Vail Daily column: The other side of the Brazil World Cup
Ryan Summerlin July 11, 2014
The 2014 World Cup is in full swing, and what a ride it is proving. The event is especially sweet for the Americans. The U.S. team made history by coming back and tying Portugal — a feat no American squad has achieved to date. It also defeated arch-nemesis Ghana, the same country that prevented the U.S. from advancing in the 2006 and 2010 World Cups. The games are not without controversy, but for surprising reasons. There hasn’t been an international outrage over different political issues facing the host country as occurred during the 2008 Beijing Summer Olympics and the 2014 Sochi Winter Games. The dismay is a domestic controversy over the games and Brazil’s socio-economic-political climate.
The World Cup has brought to the forefront many of Brazil’s domestic issues:
• The nation’s infrastructure needs overhauling.
• A large economic and unemployment disparity exists.
• The country possesses a large crime problem.
• The legal and financial means for addressing those issues is antiquated.
• Critics of the World Cup contend the game’s funds should have been used to address Brazil’s various financial and societal issues.
Brazil was euphoric in 2007 when FIFA (the governing body for international football) awarded the South American country the 2014 World Cup. Football, soccer in American parlance, is Brazil’s game. They’ve won more World Cups than any other country. It was only natural that Brazil — the home of legendary football player Pele — should host the World Cup. Supporters of the 2014 World Cup argued FIFA’s requirements for holding the games would lead to an enhancement of Brazil’s infrastructure.
The reality proved differently.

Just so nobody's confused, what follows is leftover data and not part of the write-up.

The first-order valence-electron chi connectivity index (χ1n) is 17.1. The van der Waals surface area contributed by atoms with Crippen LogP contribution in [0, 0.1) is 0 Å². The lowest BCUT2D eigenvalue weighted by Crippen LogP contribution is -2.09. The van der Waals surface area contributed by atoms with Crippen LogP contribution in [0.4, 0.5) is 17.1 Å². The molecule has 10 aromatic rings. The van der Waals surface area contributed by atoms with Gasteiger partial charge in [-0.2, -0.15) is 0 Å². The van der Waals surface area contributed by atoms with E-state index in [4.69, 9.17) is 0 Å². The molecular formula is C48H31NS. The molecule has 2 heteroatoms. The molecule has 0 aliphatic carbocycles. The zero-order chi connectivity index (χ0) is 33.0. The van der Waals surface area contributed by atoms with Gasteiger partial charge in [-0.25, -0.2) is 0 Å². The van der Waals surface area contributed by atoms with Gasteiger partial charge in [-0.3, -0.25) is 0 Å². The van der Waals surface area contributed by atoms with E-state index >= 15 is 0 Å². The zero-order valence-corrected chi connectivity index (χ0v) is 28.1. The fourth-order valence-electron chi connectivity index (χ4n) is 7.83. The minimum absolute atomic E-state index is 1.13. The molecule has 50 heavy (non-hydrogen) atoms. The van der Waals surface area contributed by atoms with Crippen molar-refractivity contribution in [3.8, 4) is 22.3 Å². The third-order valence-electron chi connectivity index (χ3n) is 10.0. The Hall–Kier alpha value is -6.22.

The expensiveness of hosting the games didn’t catch the public’s attention until June 2013. It was during this month that the government decided to increase public transportation fees to cover some of the World Cup’s expenditures (a decision reversed later). The public started protesting in Rio de Janeiro, but which quickly spread to other parts of the country. Estimates are that approximately 2 million participated in around 80 cities. The protests’ initial grievances were against the fee increase; their complaints augmented to include the spending used for the games in connection with the nation’s socio-economic qualms. The principal protest grievance was that the funds to host the games — an estimated $11 billion — should have been used to address the nation’s socio-economic woes instead. These include a large income disparity, poor transportation plus health care services and inadequate security in many areas, especially in the nation’s urban favelas or slums.
Many of the same issues preventing Brasilia from resolving its internal woes were prevalent in Brazil’s preparation for the World Cup. These include implementing policies from planning to fruition, plus various accountability, verification, and efficiency issues. The Brazilian authorities failed to execute different micro-economic measures such as streamlining inefficient tax rules, reforming a malfunctioning pension system, plus improving an inadequate labour system limiting workers and companies’ flexibility. The final issue stems from problems relating to public spending. The issue evolves around debatable expenditure decisions by a well-entrenched yet growing public sector that is vulnerable to waste.
A possibility exists the World Cup may allow Brazil’s policymakers to address many of the protesters’ grievances throughout the long term. For instance, in one Rio favala, Rocinha, authorities are utilizing game connected revenue to create conditions for economic growth, plus that address the area’s social issues. The transformation is resulting in a thriving city center, a vast sports complex and almost complete elimination of the drug and crime issues impacting the area prior to the reforms.
The World Cup is in progress. Many of the protesters are now watching and enjoying the games. Brazil — its game — is in the international spotlight, and the country is enjoying it. What is unknown is whether the protests will re-emerge between now and 2016, when Rio hosts the Summer Olympics. It is contingent upon if whether more Rocinhas emerge from the spending directed at the World Cup and 2016 Rio Games. A strong possibility is Brazilians may come together during the next coming months and year, if that occurs; it may be a long two-plus years if many of the socio-economic surrounding the World Cup aren’t addressed. The chances are high the former will prevail, and the Brazilian government will become more responsive to the protesters’ desires.
Matthew Kennedy has a master’s degree in diplomatic studies from the University of Westminster in London. He’s lived in Europe, Asia and Russia. Comments or questions can be directed to email@example.com.